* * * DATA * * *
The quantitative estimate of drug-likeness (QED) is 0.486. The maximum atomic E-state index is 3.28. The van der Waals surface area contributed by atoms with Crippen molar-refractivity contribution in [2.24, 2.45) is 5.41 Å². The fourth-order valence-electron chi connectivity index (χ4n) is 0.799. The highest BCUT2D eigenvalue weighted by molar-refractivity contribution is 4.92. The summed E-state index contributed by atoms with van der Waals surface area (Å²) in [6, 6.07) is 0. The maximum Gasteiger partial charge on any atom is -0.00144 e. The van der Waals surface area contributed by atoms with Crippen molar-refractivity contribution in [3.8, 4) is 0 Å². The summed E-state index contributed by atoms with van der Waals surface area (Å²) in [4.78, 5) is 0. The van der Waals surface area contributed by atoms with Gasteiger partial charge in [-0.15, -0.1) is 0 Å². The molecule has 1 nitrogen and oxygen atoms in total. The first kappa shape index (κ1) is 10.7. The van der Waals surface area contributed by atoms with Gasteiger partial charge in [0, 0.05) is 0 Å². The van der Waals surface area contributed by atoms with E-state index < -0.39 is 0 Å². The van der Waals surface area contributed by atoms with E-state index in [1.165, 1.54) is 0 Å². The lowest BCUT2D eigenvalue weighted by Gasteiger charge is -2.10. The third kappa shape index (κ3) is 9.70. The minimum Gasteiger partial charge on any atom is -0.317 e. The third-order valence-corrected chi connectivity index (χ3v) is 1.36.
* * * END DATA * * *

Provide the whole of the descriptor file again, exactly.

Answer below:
The quantitative estimate of drug-likeness (QED) is 0.486. The maximum atomic E-state index is 3.28. The van der Waals surface area contributed by atoms with Crippen molar-refractivity contribution in [2.24, 2.45) is 5.41 Å². The fourth-order valence-electron chi connectivity index (χ4n) is 0.799. The highest BCUT2D eigenvalue weighted by molar-refractivity contribution is 4.92. The summed E-state index contributed by atoms with van der Waals surface area (Å²) in [6, 6.07) is 0. The maximum Gasteiger partial charge on any atom is -0.00144 e. The van der Waals surface area contributed by atoms with Crippen molar-refractivity contribution in [3.8, 4) is 0 Å². The summed E-state index contributed by atoms with van der Waals surface area (Å²) in [4.78, 5) is 0. The van der Waals surface area contributed by atoms with Gasteiger partial charge in [-0.15, -0.1) is 0 Å². The molecule has 1 nitrogen and oxygen atoms in total. The first kappa shape index (κ1) is 10.7. The van der Waals surface area contributed by atoms with Gasteiger partial charge in [0, 0.05) is 0 Å². The van der Waals surface area contributed by atoms with E-state index < -0.39 is 0 Å². The van der Waals surface area contributed by atoms with E-state index in [1.165, 1.54) is 0 Å². The lowest BCUT2D eigenvalue weighted by Gasteiger charge is -2.10. The third kappa shape index (κ3) is 9.70. The minimum Gasteiger partial charge on any atom is -0.317 e. The third-order valence-corrected chi connectivity index (χ3v) is 1.36.